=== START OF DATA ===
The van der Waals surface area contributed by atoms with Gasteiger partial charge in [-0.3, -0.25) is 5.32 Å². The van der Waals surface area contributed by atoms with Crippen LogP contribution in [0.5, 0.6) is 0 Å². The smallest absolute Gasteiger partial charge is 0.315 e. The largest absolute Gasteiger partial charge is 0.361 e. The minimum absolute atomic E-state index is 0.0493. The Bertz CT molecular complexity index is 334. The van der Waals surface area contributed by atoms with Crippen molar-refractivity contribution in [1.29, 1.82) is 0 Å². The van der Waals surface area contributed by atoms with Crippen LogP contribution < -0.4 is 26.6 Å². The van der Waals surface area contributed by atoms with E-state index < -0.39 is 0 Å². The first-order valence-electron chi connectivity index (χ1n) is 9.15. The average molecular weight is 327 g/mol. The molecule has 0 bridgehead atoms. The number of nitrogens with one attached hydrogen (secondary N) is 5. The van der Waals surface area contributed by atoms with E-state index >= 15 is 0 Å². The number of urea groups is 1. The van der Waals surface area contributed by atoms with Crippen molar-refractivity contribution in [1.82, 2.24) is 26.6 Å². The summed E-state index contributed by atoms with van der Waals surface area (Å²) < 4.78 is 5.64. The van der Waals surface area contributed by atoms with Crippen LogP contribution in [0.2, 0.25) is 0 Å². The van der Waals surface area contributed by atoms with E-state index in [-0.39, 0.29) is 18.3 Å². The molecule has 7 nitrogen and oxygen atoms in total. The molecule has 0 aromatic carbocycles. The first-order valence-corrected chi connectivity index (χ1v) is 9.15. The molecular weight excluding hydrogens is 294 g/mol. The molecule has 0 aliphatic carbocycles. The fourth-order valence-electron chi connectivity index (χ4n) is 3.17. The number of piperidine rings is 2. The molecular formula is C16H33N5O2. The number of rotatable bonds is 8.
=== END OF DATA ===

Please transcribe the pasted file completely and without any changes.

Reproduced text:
The van der Waals surface area contributed by atoms with Gasteiger partial charge in [-0.3, -0.25) is 5.32 Å². The van der Waals surface area contributed by atoms with Crippen LogP contribution in [0.5, 0.6) is 0 Å². The smallest absolute Gasteiger partial charge is 0.315 e. The largest absolute Gasteiger partial charge is 0.361 e. The minimum absolute atomic E-state index is 0.0493. The Bertz CT molecular complexity index is 334. The van der Waals surface area contributed by atoms with Crippen molar-refractivity contribution in [1.29, 1.82) is 0 Å². The van der Waals surface area contributed by atoms with Crippen LogP contribution < -0.4 is 26.6 Å². The van der Waals surface area contributed by atoms with E-state index < -0.39 is 0 Å². The first-order valence-electron chi connectivity index (χ1n) is 9.15. The average molecular weight is 327 g/mol. The molecule has 0 bridgehead atoms. The number of nitrogens with one attached hydrogen (secondary N) is 5. The van der Waals surface area contributed by atoms with E-state index >= 15 is 0 Å². The number of urea groups is 1. The van der Waals surface area contributed by atoms with Crippen molar-refractivity contribution in [1.82, 2.24) is 26.6 Å². The summed E-state index contributed by atoms with van der Waals surface area (Å²) < 4.78 is 5.64. The van der Waals surface area contributed by atoms with Crippen LogP contribution in [0.2, 0.25) is 0 Å². The van der Waals surface area contributed by atoms with E-state index in [-0.39, 0.29) is 18.3 Å². The molecule has 7 nitrogen and oxygen atoms in total. The molecule has 0 aromatic carbocycles. The first-order valence-corrected chi connectivity index (χ1v) is 9.15. The molecular weight excluding hydrogens is 294 g/mol. The molecule has 0 aliphatic carbocycles. The fourth-order valence-electron chi connectivity index (χ4n) is 3.17. The number of piperidine rings is 2. The molecular formula is C16H33N5O2. The number of rotatable bonds is 8.